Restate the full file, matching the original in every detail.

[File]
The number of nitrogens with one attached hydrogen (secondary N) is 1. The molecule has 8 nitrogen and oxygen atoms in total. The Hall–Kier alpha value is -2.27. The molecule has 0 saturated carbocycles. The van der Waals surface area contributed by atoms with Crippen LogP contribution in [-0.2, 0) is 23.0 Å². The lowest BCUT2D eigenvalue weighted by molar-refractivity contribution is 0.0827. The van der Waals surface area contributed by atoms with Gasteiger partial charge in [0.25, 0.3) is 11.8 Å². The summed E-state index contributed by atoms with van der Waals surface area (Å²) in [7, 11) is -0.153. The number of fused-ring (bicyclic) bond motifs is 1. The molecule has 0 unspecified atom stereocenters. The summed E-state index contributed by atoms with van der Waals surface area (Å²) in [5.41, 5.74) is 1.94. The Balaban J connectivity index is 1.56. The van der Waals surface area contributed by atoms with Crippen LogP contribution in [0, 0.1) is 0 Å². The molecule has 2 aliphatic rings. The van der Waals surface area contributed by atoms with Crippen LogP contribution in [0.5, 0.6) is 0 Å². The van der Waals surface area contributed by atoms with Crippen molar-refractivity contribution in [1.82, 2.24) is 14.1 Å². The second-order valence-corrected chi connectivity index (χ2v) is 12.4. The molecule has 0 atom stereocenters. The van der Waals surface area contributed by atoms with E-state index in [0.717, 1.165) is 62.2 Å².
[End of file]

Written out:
The number of nitrogens with one attached hydrogen (secondary N) is 1. The molecule has 8 nitrogen and oxygen atoms in total. The Hall–Kier alpha value is -2.27. The molecule has 0 saturated carbocycles. The van der Waals surface area contributed by atoms with Crippen LogP contribution in [-0.2, 0) is 23.0 Å². The lowest BCUT2D eigenvalue weighted by molar-refractivity contribution is 0.0827. The van der Waals surface area contributed by atoms with Gasteiger partial charge in [0.25, 0.3) is 11.8 Å². The summed E-state index contributed by atoms with van der Waals surface area (Å²) in [7, 11) is -0.153. The number of fused-ring (bicyclic) bond motifs is 1. The molecule has 0 unspecified atom stereocenters. The summed E-state index contributed by atoms with van der Waals surface area (Å²) in [5.41, 5.74) is 1.94. The Balaban J connectivity index is 1.56. The van der Waals surface area contributed by atoms with Crippen LogP contribution in [0, 0.1) is 0 Å². The molecule has 2 aliphatic rings. The van der Waals surface area contributed by atoms with Crippen LogP contribution in [0.5, 0.6) is 0 Å². The van der Waals surface area contributed by atoms with Crippen molar-refractivity contribution in [1.82, 2.24) is 14.1 Å². The second-order valence-corrected chi connectivity index (χ2v) is 12.4. The molecule has 0 atom stereocenters. The van der Waals surface area contributed by atoms with E-state index in [0.717, 1.165) is 62.2 Å².